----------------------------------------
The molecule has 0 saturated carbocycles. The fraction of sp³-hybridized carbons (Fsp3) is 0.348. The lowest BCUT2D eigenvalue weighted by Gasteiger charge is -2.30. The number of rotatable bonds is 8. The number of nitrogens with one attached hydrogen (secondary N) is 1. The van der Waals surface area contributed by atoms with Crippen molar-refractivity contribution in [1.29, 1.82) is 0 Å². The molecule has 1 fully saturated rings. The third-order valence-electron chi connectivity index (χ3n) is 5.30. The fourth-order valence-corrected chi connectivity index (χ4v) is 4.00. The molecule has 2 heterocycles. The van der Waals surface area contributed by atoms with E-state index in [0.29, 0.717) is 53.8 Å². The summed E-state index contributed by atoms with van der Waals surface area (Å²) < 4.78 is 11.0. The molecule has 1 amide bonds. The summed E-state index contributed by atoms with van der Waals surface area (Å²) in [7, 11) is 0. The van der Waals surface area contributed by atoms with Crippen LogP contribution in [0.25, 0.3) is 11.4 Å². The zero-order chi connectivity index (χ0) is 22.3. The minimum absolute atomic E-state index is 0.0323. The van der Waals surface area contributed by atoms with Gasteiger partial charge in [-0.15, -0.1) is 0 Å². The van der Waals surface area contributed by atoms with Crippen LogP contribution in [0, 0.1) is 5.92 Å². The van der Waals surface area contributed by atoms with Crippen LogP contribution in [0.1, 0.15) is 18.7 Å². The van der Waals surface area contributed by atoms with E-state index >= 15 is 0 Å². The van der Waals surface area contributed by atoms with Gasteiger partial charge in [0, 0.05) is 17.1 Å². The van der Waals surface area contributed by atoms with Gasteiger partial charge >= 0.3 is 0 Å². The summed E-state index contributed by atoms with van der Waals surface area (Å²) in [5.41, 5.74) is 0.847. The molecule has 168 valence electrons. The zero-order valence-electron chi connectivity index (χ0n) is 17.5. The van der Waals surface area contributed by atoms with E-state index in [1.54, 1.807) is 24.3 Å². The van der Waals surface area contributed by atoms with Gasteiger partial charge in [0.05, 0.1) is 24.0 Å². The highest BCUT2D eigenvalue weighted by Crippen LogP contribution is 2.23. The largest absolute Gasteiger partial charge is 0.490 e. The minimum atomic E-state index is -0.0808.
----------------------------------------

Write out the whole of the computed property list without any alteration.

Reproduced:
The molecule has 0 saturated carbocycles. The fraction of sp³-hybridized carbons (Fsp3) is 0.348. The lowest BCUT2D eigenvalue weighted by Gasteiger charge is -2.30. The number of rotatable bonds is 8. The number of nitrogens with one attached hydrogen (secondary N) is 1. The van der Waals surface area contributed by atoms with Crippen molar-refractivity contribution in [1.29, 1.82) is 0 Å². The molecule has 1 fully saturated rings. The third-order valence-electron chi connectivity index (χ3n) is 5.30. The fourth-order valence-corrected chi connectivity index (χ4v) is 4.00. The molecule has 2 heterocycles. The van der Waals surface area contributed by atoms with E-state index in [0.29, 0.717) is 53.8 Å². The summed E-state index contributed by atoms with van der Waals surface area (Å²) < 4.78 is 11.0. The molecule has 1 amide bonds. The summed E-state index contributed by atoms with van der Waals surface area (Å²) in [7, 11) is 0. The van der Waals surface area contributed by atoms with Crippen LogP contribution in [0.25, 0.3) is 11.4 Å². The zero-order chi connectivity index (χ0) is 22.3. The minimum absolute atomic E-state index is 0.0323. The van der Waals surface area contributed by atoms with Gasteiger partial charge in [-0.15, -0.1) is 0 Å². The van der Waals surface area contributed by atoms with Crippen LogP contribution in [0, 0.1) is 5.92 Å². The van der Waals surface area contributed by atoms with Crippen LogP contribution in [0.1, 0.15) is 18.7 Å². The van der Waals surface area contributed by atoms with E-state index >= 15 is 0 Å². The van der Waals surface area contributed by atoms with Gasteiger partial charge in [0, 0.05) is 17.1 Å². The van der Waals surface area contributed by atoms with Gasteiger partial charge >= 0.3 is 0 Å². The summed E-state index contributed by atoms with van der Waals surface area (Å²) in [5.41, 5.74) is 0.847. The molecule has 168 valence electrons. The zero-order valence-electron chi connectivity index (χ0n) is 17.5. The van der Waals surface area contributed by atoms with E-state index in [1.54, 1.807) is 24.3 Å². The van der Waals surface area contributed by atoms with Gasteiger partial charge in [0.05, 0.1) is 24.0 Å². The highest BCUT2D eigenvalue weighted by Crippen LogP contribution is 2.23. The largest absolute Gasteiger partial charge is 0.490 e. The minimum atomic E-state index is -0.0808.